Each year our readers choose A1A as the best scenic drive in Broward and Palm Beach counties and of course they're right -- in part. There are some scuzzy stretches of this oceanside road, to say nothing of the many miles of looming condos blocking that same ocean from view. But the stretch of A1A from the Flagler Memorial Bridge to Southern Boulevard (known to its Palm Beach residents as Ocean Boulevard) is truly scenic -- if your idea of scenic runs to the homes of the rich and famous. The route is lined with French chateaux, Italian villas, English Georgian, plain old American colonial, and the ubiquitous Mediterranean. It's a visit to the Wizard of Oz-tentation in his Emerald City of envy-green hedges clipped to manicured perfection and acres of velvety lawn (no drought in Palm Beach, folks). If all this splendor makes you grind your teeth, turn your eyes eastward. With the exception of an occasional gazebo larger than your house, the road is open to the vast expanse of the Atlantic crashing below the cliffs. Nature knows what scenic is.
This place is worth a visit if only to savor its flag: a scepter, star, and crown in purple, red, and white that resembles nothing so much as the banner of a Belgravian fascist league out of 1930s Europe. In truth this denomination is nothing more than an early-20th-century Pentecostal outgrowth of Border State Baptist schisms (how's that for obscure origins?), another of the gang of holy rollers that has made big inroads into the African-American and Hispanic communities in South Florida. Not for the faint of faith: baptism, speaking in tongues, and faith healing are all de rigueur. Get down on your knees, raise your hands in the air, and give thanks.

No one likes those lazy jerks who hang their Christmas lights up when they first move into a new place, then leave them up until they move out. When it's just a few strings of icicles, this practice is at least tolerable. But when the supposedly posher-than-thou Las Olas Boulevard boasts a herd of reindeer that refuses to admit the season has come and gone, we have a problem. The city takes down all the other lights that hang over Las Olas Boulevard at Christmas time in Florida's only visible sign of holiday cheer, yet the stubborn herd remains. Strolling past the boulevard's galleries and boutiques gives one a sense of this well-heeled town in all its glory. But then you see the reindeer. Maybe they're not so bad after all. They remind us that even the highest of Fort Lauderdale's high-end commercial districts can be just as tacky as the lazybones next door.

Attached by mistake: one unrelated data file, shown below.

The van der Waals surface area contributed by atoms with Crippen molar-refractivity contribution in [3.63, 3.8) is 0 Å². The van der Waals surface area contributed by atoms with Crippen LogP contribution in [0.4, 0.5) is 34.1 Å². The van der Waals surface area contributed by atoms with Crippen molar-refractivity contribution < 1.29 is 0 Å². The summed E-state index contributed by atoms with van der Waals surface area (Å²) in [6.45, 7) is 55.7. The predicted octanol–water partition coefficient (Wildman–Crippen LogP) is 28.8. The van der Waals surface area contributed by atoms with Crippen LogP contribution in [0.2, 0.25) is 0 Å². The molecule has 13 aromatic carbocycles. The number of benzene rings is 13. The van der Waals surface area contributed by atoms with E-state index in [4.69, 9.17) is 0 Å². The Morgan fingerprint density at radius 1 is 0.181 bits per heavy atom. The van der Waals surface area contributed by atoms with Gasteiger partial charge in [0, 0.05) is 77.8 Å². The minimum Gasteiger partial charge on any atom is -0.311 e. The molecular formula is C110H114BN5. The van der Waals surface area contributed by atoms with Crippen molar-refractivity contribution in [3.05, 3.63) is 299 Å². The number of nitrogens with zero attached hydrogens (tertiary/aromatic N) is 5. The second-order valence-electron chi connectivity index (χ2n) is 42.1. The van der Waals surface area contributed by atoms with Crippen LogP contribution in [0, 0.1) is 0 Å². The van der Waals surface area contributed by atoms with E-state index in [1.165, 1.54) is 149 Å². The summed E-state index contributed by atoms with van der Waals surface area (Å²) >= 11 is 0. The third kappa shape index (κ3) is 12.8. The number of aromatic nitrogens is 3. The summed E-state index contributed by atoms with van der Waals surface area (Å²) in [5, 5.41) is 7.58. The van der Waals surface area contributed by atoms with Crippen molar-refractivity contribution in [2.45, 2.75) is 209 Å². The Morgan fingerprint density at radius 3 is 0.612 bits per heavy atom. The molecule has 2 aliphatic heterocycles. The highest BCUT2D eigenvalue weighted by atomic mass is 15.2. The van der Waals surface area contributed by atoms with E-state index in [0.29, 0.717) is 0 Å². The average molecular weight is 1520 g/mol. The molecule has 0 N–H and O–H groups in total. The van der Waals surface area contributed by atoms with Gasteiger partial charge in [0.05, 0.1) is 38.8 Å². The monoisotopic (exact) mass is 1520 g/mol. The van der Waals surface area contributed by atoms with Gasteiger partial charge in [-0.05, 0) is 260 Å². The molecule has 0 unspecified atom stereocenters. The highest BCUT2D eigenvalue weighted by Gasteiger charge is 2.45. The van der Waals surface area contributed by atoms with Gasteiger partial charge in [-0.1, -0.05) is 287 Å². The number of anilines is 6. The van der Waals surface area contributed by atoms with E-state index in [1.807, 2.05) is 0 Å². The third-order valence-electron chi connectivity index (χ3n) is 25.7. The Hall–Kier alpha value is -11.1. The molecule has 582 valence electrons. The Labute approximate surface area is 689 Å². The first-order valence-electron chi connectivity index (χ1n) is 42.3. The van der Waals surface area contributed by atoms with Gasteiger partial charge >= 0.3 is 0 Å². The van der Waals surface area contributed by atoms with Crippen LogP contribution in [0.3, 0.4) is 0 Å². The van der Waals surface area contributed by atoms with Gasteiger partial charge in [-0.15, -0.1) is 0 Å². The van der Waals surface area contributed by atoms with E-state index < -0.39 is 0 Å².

You're fresh off the truck from Kansas. You read somewhere that you have ten days after moving to the Sunshine State to get a Florida driver's license. So you dutifully march your newbie ass down to the nearest office of the Department of Highway Safety & Motor Vehicles. And you wait in line. And wait. And wait. And wait. The woman seated to your right snaps her gum and gripes in a thick Bronx accent. The sweaty guy on your left holds a loud conversation with his pal via the cell phone grafted to his ear. It dawns on you that you may have died and gone to hell. Our mentioning that salvation was only a phone call away will only make it worse, but it's true. You could have made an appointment. You'd have been in and out in half an hour, the proud possessor of a spanking-new Florida license complete with your smiling mug. But you didn't make an appointment. You're a loser. Hope you brought something to read.
Standing upon this hill, one can see for a good long distance in almost any direction. Of course the vista serves mostly to reinforce the general flatness of the surrounding terrain: pleasant, mostly green, utterly monotonous. Is this view worth enduring the smell? Probably not. While the vast majority of Broward County's waste is burned to generate power, more than 50,000 tons of it was accepted at the Broward County Interim Contingency Landfill (also known as the Southwest Regional Landfill) last year. That may seem like a lot, but Broward County Waste Management predicts that the site has enough room to last the rest of the century. What happens then, you may ask? Well, that's why these places are called "interim contingency landfills." In other words Waste Management is waiting for something better to come along; we hope it'll happen within the next 100 years.
The bad, bloody news flows from her lips with unhurried urgency. Her incandescent blue eyes burn with earnest sincerity, without betraying the fact that she's reading from a TelePrompTer. Her hair is serious yet stylish, her wardrobe sharp and understated. She punches the end of her line, then throws to... Craig Stevens. Right there! Look at her profile. Is the corner of her cherubic little mouth turned up just a wee bit? Could it be the smile of someone whose immediate professional future looks tolerable? Could it be, dare we say it, a look of relief? No, it's gone. Damn. Almost had her, but she's just too smart. She's too good. She's the best.